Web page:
Mid-Year Summary of Significant 2016 Healthcare Data Breaches

Cyberattacks on healthcare groups are now commonplace and, as long as it is profitable for hackers to attack healthcare organizations, the cyberattacks will continue. Given the number of healthcare data violations now being reported, it is evident that the healthcare industry must do more to enhance defenses against cyberattacks, insider threats. To do that, healthcare organizations need to focus on more than HIPAA compliance.

Healthcare groups had a stressful time in 2015. In 2015, more healthcare records were stolen than in any other year since records of breaches started being recorded by the Office for Civil Rights. Some of the cyberattacks on healthcare suppliers and health insurers lead to huge amounts of data being stolen.

Until the last week in June it appeared that the healthcare industry had prevented large data breaches on the scale of the cyberattacks on Anthem, Premera BlueCross, and Excellus BlueCross BlueShield in 2015. However, as the first six months of the year came to an end, a hacker offered a 9.3-million record database for sale on a Darknet marketplace.

Other large-scale data violations in 2016 include the cyberattack on 21st Century Oncology – A Fort Myers, Florida-based provider of cancer treatment. That attack may have led to the accessing and theft of 2,213,597 patients’ records.

In February, 2016, Florida-based Radiology Regional Center, PA., submitted a violation report of 483,063 patients’ PHI. The breach did not involve a hacker in this instance, instead the data exposure happened when patient files fell from a car that was transporting the files to be destroyed.

In May, California Correctional Health Care Services revealed the possible exposure of 400,000 health records when an unencrypted laptop computer was taken. A stolen laptop storing ePHI was also reported by Premier Healthcare, LLC., in April. The device theft lead to the exposure of 205,748 patient records.

Community Mercy Health Partners also reported a violation involving more than 100,000 patient records. Files storing the protected health data of 113,528 patients were found in a recycling bin in Springfield, Ohio.

Healthcare records were also possibly taken due to a malware infection at EMR management company Bizmatics. It is not yet obvious exactly how many patients were affected by that breach, although current estimates indicate more than 265,000 people have been impacted.

In total, 142 healthcare data violations involving more than 500 records have been reported to the Department of Health and Human Services’ Office for Civil Rights so far in 2016. During the same period in 2015, 143 data violations were reported.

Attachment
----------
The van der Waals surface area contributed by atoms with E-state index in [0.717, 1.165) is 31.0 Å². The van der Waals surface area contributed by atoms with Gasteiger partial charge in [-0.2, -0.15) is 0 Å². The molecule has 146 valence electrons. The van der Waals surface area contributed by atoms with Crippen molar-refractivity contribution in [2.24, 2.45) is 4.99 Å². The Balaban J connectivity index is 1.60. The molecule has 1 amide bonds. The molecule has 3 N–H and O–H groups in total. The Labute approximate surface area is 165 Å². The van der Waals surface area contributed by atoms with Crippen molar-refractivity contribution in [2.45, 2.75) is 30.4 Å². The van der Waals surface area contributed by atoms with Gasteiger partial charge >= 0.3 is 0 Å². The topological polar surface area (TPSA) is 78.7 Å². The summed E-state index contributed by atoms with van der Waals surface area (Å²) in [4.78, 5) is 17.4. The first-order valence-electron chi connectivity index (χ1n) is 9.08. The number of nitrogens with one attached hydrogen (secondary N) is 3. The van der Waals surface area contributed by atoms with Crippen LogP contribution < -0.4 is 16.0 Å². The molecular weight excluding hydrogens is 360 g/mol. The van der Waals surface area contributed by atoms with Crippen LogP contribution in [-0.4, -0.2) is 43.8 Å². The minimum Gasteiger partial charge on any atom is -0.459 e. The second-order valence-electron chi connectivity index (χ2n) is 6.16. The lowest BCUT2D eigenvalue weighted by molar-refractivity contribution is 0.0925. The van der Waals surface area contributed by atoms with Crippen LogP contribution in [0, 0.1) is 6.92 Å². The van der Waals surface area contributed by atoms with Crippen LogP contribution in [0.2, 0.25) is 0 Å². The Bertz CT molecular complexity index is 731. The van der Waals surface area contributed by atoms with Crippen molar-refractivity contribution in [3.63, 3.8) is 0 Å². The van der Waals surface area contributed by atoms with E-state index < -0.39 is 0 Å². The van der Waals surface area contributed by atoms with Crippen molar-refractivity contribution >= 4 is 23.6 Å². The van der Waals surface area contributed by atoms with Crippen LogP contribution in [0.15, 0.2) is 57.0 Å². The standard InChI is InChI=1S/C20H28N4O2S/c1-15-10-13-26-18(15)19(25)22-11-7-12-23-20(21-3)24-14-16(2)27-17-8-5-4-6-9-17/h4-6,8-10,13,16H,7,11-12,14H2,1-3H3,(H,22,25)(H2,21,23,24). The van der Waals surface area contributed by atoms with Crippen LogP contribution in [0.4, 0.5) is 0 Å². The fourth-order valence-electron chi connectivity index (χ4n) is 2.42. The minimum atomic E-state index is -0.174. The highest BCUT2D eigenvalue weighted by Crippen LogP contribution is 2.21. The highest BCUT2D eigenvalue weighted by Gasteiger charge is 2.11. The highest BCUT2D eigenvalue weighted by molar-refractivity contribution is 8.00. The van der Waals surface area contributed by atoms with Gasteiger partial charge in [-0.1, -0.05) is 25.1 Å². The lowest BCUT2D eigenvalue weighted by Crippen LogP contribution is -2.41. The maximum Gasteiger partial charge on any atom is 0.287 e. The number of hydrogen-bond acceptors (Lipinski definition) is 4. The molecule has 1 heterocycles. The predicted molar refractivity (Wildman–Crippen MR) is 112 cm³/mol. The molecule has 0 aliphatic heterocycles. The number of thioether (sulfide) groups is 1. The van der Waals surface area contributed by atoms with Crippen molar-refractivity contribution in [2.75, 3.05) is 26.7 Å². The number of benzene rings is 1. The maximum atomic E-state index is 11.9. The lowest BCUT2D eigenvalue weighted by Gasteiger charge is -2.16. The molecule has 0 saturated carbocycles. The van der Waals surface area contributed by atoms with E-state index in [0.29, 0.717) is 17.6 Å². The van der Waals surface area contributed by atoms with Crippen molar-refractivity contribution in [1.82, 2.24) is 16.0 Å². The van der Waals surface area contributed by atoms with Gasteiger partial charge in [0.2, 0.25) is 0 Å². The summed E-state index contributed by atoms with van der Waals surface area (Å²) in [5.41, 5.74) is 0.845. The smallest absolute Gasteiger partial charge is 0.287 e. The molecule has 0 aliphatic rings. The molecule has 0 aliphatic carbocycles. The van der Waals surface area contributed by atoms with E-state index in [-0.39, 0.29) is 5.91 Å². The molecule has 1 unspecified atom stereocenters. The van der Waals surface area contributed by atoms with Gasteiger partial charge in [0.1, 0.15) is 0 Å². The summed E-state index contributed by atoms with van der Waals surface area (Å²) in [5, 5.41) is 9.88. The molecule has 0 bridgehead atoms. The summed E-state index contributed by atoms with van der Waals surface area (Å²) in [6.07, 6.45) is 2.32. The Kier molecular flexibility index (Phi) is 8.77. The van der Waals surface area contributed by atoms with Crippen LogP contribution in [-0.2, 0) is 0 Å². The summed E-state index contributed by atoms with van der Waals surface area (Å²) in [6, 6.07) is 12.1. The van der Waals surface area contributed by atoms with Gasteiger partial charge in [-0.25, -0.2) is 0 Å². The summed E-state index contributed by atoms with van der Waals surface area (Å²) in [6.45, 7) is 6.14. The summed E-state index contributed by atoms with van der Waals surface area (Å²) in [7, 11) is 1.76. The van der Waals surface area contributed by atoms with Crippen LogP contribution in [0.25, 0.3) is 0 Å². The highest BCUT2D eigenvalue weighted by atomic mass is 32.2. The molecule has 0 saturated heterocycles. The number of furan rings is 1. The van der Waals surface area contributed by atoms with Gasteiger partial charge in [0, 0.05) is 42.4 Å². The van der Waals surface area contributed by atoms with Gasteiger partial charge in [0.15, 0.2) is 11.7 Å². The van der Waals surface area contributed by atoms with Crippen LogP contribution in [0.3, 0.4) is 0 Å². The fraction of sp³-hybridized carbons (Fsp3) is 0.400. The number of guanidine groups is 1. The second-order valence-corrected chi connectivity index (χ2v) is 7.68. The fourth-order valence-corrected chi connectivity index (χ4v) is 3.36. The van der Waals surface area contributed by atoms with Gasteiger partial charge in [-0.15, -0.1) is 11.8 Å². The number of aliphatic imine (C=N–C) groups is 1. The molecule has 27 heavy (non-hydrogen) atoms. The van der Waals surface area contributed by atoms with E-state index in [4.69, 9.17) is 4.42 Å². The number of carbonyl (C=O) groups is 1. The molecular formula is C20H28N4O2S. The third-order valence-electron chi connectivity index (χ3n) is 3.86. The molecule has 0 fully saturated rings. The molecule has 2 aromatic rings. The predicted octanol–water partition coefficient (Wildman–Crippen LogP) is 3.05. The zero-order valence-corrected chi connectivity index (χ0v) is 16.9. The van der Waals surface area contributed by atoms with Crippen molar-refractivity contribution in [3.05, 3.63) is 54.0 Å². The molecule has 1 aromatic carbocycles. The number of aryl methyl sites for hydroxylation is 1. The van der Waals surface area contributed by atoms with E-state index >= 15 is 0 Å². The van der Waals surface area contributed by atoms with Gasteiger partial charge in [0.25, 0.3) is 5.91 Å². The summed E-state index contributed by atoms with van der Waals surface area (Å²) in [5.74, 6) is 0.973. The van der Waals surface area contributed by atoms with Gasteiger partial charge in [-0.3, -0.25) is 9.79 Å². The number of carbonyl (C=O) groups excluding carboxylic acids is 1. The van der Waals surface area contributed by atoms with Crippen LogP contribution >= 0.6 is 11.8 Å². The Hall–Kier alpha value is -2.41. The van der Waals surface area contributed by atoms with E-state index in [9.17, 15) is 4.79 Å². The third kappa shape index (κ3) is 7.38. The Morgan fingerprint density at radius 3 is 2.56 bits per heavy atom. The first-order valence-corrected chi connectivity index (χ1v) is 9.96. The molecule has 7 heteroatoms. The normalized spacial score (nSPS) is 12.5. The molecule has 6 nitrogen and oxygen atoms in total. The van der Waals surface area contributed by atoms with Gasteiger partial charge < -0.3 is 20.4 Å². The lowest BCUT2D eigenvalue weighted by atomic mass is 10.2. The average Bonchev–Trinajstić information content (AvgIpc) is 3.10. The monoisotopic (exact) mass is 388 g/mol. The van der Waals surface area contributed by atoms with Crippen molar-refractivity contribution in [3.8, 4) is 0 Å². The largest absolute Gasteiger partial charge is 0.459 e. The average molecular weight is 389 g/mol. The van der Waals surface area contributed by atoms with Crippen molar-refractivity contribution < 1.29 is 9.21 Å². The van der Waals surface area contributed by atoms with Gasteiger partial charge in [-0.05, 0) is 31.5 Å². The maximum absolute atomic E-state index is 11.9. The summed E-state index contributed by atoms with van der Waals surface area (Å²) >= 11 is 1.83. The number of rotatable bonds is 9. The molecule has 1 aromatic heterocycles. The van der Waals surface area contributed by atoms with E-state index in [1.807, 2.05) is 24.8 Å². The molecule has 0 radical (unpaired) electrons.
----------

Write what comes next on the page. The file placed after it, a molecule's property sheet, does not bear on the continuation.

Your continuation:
All data breaches may not yet have made it onto the OCR breach portal, the current breach reports show how healthcare records are being exposed.

  • 48 data breaches were filed as unauthorized access
  • 43 data breaches were due to hacking or network server incidents
  • 37 breaches happened because of  the loss or theft of devices used to store ePHI or the loss/theft of physical records
  • 4 breaches were due to the improper destruction of records

In terms of the records that were taken or exposed:

  • 60% were due to cyber hacking (2,703,961 records)
  • 78% were due to loss/theft by an individual or individuals (1,342,125 records)
  • 6% were the result of access by an unauthorized person or group (342,748 records)
  • 63% happened due to improper disposal (118,594 records)

Reports from the Department of Health and Human Services’ Office for Civil Rights show 95,251 healthcare records were exposed or stolen in June 2016; however, there have been more large scale data breaches that have yet to appear on the OCR breach portal.

The sustained series of hacks by TheDarkOverlord have yet to be added to the OCR breach portal. Add in the healthcare records that were taken in those attacks, and others that have yet to be added to the breach portal and the total number of records exposed in June rises to 11,061,649, according to figures released in a recent Protenus report. The June figures are more than five higher than the total number of healthcare records that were exposed in the first five months of the year. Between January and May, 2016., 2,136,810 healthcare records were improperly accessed.

The Protenus report shows 41.4% of violations in June were the result of hacking and the same percentage were caused by insider theft and mistakes. The theft or loss of hard copies of patients PHI or devices storing ePHI accounted for 17.2% of breaches in June.